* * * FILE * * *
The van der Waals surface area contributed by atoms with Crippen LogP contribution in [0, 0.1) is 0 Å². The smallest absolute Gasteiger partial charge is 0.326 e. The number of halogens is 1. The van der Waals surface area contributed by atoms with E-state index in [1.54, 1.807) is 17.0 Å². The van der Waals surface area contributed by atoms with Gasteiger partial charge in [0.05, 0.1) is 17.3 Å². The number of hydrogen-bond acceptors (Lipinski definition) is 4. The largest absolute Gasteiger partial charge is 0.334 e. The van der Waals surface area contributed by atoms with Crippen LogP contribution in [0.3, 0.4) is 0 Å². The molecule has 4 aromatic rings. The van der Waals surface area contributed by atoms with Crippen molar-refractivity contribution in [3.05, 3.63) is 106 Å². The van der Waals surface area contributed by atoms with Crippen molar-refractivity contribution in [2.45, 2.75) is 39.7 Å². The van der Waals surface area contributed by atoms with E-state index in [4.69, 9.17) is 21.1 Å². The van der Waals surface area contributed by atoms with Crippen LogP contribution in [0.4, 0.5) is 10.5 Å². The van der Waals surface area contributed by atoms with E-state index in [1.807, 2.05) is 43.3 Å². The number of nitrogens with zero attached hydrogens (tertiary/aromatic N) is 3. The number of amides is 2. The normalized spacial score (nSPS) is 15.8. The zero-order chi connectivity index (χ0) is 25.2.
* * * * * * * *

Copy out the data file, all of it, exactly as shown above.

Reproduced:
The van der Waals surface area contributed by atoms with Crippen LogP contribution in [0, 0.1) is 0 Å². The smallest absolute Gasteiger partial charge is 0.326 e. The number of halogens is 1. The van der Waals surface area contributed by atoms with E-state index in [1.54, 1.807) is 17.0 Å². The van der Waals surface area contributed by atoms with Gasteiger partial charge in [0.05, 0.1) is 17.3 Å². The number of hydrogen-bond acceptors (Lipinski definition) is 4. The largest absolute Gasteiger partial charge is 0.334 e. The van der Waals surface area contributed by atoms with Crippen LogP contribution in [0.3, 0.4) is 0 Å². The molecule has 4 aromatic rings. The van der Waals surface area contributed by atoms with Crippen molar-refractivity contribution in [3.05, 3.63) is 106 Å². The van der Waals surface area contributed by atoms with Crippen molar-refractivity contribution in [2.45, 2.75) is 39.7 Å². The van der Waals surface area contributed by atoms with E-state index in [4.69, 9.17) is 21.1 Å². The van der Waals surface area contributed by atoms with Crippen LogP contribution in [0.4, 0.5) is 10.5 Å². The van der Waals surface area contributed by atoms with E-state index in [1.807, 2.05) is 43.3 Å². The number of nitrogens with zero attached hydrogens (tertiary/aromatic N) is 3. The number of amides is 2. The normalized spacial score (nSPS) is 15.8. The zero-order chi connectivity index (χ0) is 25.2.